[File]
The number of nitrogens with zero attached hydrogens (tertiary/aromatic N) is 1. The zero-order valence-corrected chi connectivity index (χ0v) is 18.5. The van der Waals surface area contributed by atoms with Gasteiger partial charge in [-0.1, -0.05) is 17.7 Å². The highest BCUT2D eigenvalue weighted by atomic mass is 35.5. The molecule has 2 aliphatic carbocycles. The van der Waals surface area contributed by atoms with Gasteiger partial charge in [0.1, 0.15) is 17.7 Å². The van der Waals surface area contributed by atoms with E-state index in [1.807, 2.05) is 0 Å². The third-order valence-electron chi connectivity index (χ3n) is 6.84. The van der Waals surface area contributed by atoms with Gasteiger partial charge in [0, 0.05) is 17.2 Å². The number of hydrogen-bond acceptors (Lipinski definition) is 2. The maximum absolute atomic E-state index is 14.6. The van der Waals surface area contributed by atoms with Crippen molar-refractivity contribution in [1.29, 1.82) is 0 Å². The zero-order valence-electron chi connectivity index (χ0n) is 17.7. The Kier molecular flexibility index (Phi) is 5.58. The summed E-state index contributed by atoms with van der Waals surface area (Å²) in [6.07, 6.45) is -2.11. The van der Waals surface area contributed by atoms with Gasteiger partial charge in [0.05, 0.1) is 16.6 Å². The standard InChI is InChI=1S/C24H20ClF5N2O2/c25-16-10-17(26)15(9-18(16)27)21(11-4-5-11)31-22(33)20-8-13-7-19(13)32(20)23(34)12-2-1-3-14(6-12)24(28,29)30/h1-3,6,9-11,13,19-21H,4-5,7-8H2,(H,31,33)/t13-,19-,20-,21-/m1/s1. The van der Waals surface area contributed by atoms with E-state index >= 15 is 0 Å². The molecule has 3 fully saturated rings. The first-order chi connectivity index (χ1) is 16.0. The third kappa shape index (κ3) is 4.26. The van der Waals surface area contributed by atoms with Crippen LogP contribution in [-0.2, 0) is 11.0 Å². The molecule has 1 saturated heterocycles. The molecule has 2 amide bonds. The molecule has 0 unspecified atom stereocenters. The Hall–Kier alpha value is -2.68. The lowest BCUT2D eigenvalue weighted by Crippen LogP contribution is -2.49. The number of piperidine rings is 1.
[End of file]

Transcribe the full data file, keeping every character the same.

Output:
The number of nitrogens with zero attached hydrogens (tertiary/aromatic N) is 1. The zero-order valence-corrected chi connectivity index (χ0v) is 18.5. The van der Waals surface area contributed by atoms with Gasteiger partial charge in [-0.1, -0.05) is 17.7 Å². The highest BCUT2D eigenvalue weighted by atomic mass is 35.5. The molecule has 2 aliphatic carbocycles. The van der Waals surface area contributed by atoms with Gasteiger partial charge in [0.1, 0.15) is 17.7 Å². The van der Waals surface area contributed by atoms with E-state index in [1.807, 2.05) is 0 Å². The third-order valence-electron chi connectivity index (χ3n) is 6.84. The van der Waals surface area contributed by atoms with Gasteiger partial charge in [0, 0.05) is 17.2 Å². The number of hydrogen-bond acceptors (Lipinski definition) is 2. The maximum absolute atomic E-state index is 14.6. The van der Waals surface area contributed by atoms with Crippen molar-refractivity contribution in [1.29, 1.82) is 0 Å². The zero-order valence-electron chi connectivity index (χ0n) is 17.7. The Kier molecular flexibility index (Phi) is 5.58. The summed E-state index contributed by atoms with van der Waals surface area (Å²) in [6.07, 6.45) is -2.11. The van der Waals surface area contributed by atoms with Gasteiger partial charge in [0.05, 0.1) is 16.6 Å². The standard InChI is InChI=1S/C24H20ClF5N2O2/c25-16-10-17(26)15(9-18(16)27)21(11-4-5-11)31-22(33)20-8-13-7-19(13)32(20)23(34)12-2-1-3-14(6-12)24(28,29)30/h1-3,6,9-11,13,19-21H,4-5,7-8H2,(H,31,33)/t13-,19-,20-,21-/m1/s1. The van der Waals surface area contributed by atoms with E-state index >= 15 is 0 Å². The molecule has 3 fully saturated rings. The first-order chi connectivity index (χ1) is 16.0. The third kappa shape index (κ3) is 4.26. The van der Waals surface area contributed by atoms with Crippen LogP contribution in [-0.2, 0) is 11.0 Å². The molecule has 1 saturated heterocycles. The molecule has 2 amide bonds. The molecule has 0 unspecified atom stereocenters. The Hall–Kier alpha value is -2.68. The lowest BCUT2D eigenvalue weighted by Crippen LogP contribution is -2.49. The number of piperidine rings is 1.